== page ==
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BT's unified comm cloud goes global

Invades US, mainland Europe, Asia

Security for virtualized datacentres

British Telecom is eying world domination with the expansion of its hosted unified communications services under a new pact with Cisco Systems.

BT will expand its cloud-based IP telephony service into the US, mainland Europe, the Middle East, and Africa in 2010, and into Asia Pacific the following year.

Already available in the UK, the service supplies voice, mobile, and data services to an organization's desktops using a utility-based, per-user pricing model. Cisco will build the underlying infrastructure using its hosted UC products along with third-party hardware and software. Both companies plan to flog the service — although Cisco will likely handle the lion's share due to its the broader reach of its sales force.

The rollout will include construction of two US data centers in Chicago and Manhattan, according to Steve Masters, chief of global convergence propositions at BT Global Services. The US plots are currently under construction, but should be up and running for customers in June, he said.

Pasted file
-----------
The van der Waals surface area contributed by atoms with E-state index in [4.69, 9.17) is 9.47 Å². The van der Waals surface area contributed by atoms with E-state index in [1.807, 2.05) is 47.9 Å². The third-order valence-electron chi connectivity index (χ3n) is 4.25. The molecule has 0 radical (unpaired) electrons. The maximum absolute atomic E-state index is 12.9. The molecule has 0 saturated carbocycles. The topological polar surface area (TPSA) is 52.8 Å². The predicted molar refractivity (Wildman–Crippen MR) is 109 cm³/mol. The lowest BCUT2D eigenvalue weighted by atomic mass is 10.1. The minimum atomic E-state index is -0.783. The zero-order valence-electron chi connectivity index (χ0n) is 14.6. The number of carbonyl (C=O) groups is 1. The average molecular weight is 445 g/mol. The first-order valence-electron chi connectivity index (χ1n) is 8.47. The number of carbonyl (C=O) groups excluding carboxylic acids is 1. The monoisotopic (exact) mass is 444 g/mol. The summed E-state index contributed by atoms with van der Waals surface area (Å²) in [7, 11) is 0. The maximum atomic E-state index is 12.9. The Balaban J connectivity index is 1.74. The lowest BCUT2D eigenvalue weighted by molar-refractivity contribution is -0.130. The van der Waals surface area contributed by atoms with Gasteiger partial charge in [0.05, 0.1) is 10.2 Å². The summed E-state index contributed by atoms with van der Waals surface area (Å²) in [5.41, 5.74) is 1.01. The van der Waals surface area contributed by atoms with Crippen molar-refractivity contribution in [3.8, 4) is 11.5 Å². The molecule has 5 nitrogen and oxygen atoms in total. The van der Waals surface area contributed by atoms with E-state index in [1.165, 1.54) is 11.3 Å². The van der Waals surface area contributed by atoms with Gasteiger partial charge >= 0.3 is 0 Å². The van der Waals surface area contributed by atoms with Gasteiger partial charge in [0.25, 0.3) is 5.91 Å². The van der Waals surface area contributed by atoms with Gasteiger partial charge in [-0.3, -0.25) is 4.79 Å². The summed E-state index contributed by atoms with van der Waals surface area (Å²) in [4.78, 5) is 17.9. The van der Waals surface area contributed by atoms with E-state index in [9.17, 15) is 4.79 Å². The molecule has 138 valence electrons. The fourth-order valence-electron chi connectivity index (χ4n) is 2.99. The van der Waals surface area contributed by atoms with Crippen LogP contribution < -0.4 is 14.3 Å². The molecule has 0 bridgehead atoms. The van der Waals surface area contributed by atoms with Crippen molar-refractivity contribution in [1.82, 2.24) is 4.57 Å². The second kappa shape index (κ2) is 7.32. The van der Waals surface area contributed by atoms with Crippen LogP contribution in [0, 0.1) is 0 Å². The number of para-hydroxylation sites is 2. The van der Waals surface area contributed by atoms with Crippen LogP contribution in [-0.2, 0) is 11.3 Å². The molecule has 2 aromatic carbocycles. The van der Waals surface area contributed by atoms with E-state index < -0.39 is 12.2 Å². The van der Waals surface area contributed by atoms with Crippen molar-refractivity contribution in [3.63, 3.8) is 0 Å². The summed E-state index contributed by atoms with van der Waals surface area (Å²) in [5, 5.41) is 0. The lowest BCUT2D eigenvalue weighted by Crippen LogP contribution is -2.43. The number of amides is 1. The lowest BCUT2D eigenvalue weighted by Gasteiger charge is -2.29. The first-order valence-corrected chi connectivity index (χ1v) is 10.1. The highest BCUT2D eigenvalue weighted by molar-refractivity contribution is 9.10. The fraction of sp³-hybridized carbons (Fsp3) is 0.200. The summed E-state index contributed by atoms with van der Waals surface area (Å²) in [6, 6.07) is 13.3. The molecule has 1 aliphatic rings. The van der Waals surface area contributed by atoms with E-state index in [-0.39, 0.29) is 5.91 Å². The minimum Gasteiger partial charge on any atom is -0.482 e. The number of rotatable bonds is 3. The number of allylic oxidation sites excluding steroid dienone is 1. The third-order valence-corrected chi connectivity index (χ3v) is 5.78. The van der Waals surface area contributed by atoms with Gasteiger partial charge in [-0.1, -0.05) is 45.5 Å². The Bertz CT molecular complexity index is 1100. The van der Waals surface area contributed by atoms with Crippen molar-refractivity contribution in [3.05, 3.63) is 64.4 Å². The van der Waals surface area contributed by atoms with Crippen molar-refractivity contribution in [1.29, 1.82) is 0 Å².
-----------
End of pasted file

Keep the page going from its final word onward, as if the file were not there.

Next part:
The Asia Pacific introduction may also arrive sooner than 2011 depending on the success of the service, Masters noted.

BT and Cisco's pitch for their web-hosted IP telephony service is that it provides a lower-risk investment without the initial overhead of an in-house alternative. What with the economy these days, etcetera, etcetera — you get the idea. Plus, because it will be a near-global offering, an international business can use the single system throughout their organization.

Cedrik Neike, Cisco's senior director of services sales in Europe, said that while pricing ranges widely depending on how much it's used and the services bundled in, on average customers can expect to spend around $10-$15 per month per end point.

Masters claims there was no love lost with it's long-time partner Cisco when BT recently announced a UC global video conferencing service pact with Polycom. Cisco has been smitten with video conferencing as of late, and video was conspicuously absent from the telephony plans announced today.

But Masters said that video is a big part of BT's story, and he fully expects the company to deploy video solutions over its Cisco-based platform in the future. He added that Cisco's proposed takeover of the Norwegian video conferencing equipment maker Tandberg will see its long-time relation with Cisco strengthening even more. ®

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